RULES AND REGULATIONS

IN THE UNITED STATES

The intent of the Spill Prevention, Control and Countermeasures (SPCC) rule is to set guidance to prevent oil from entering the navigable waters of the United States. The rule includes two categories of secondary containment requirements: a general provision which addresses the potential for oil discharges from all regulated parts of a facility, and specific provisions which address the potential of oil discharges from areas of a facility where oil is stored or handled.

Under the Environmental Protection Agency’s (EPA) regulations, reporting oil discharges does not depend on the specific amount of oil discharged, but can be triggered by the presence of a visible sheen created by the discharged oil. As a rule of thumb, light fraction petroleum will create a sheen on water at or above 15 ppm (parts per million).

Electric utilities frequently store large quantities of oil. This is primarily due to the utilities’ extensive use of oil-filled power distribution equipment, which includes transformers, voltage regulators, circuit breakers and auto-reclosers. Oil-filled power distribution equipment devices fall under a class of oil storage known as oil-filled operational equipment. By regulation, the oil contained in the power distribution equipment is considered an “oil” under the SPCC rule which is administered by the United States Environmental Protection Agency (USEPA) per 40 CFR §112.

IN CANADA

The Canadian Council of Ministers of the Environment (CCME) is the major intergovernmental forum in Canada for discussion and joint action on environmental issues of national, international and global concern.

The legislative framework behind spill management of materials (including oil) in Canada spans all levels of government, all the way to individual responsibility of the dischargers themselves.  Regulations for prevention planning, notification to the proper authorities, cleanup and restoration of the natural environment, manifest themselves in many Federal Acts, including: the Canadian Environmental Protection Act (CEPA), the Canada Shipping Act, and the Emergency Plans Act. Even Provincial Acts, such as the Environmental Protection Act (Ontario) and the Ontario Water Resources Act; and municipal by-laws contain rules and regulations regarding oil spills. The main focus of the regulations prescribed by these acts and others is to maintain the integrity of the natural environment and to prevent any adverse effects to the natural environment by spills.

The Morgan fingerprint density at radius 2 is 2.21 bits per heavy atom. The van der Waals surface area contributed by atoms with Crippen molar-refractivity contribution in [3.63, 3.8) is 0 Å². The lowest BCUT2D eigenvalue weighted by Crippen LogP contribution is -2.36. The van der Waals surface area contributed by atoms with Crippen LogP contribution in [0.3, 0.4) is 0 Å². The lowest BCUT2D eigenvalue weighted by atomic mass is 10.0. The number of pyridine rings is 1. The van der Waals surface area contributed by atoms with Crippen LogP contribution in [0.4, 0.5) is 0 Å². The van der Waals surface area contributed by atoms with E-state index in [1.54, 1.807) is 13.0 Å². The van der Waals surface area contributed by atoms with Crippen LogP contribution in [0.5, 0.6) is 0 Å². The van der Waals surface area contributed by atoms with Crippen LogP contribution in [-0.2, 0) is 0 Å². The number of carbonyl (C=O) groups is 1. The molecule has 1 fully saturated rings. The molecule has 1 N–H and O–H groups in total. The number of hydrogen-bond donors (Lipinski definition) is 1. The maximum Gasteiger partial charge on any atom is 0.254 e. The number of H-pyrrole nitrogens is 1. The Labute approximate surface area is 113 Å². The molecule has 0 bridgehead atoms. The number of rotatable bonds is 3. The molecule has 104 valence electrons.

CEPA’s Act, drafted in 1999, requires the virtual elimination of releases of substances that are persistent (take a long time to break down), bioaccumulative (collect in living organisms and end up in the food chain), toxic (according to CEPA 1999 Section 64) and primarily the result of human activities. Virtual elimination is the reduction of releases to the environment of a substance to a level below which its release cannot be accurately measured.

To our knowledge, SorbWeb™ Plus is the only passive polymer encapsulated geocomposite containment system approved by the MOECC for use as an alternative to conventional concrete containments around electrical transformers and other oil filled equipment.

The Albarrie team will work with you to help you formulate a plan to meet oil spill containment requirements both in Canada and in the United States.

WANT MORE INFORMATION?

GET IN TOUCH WITH US TODAY TO FIND OUT MORE!

FIND OUT MORE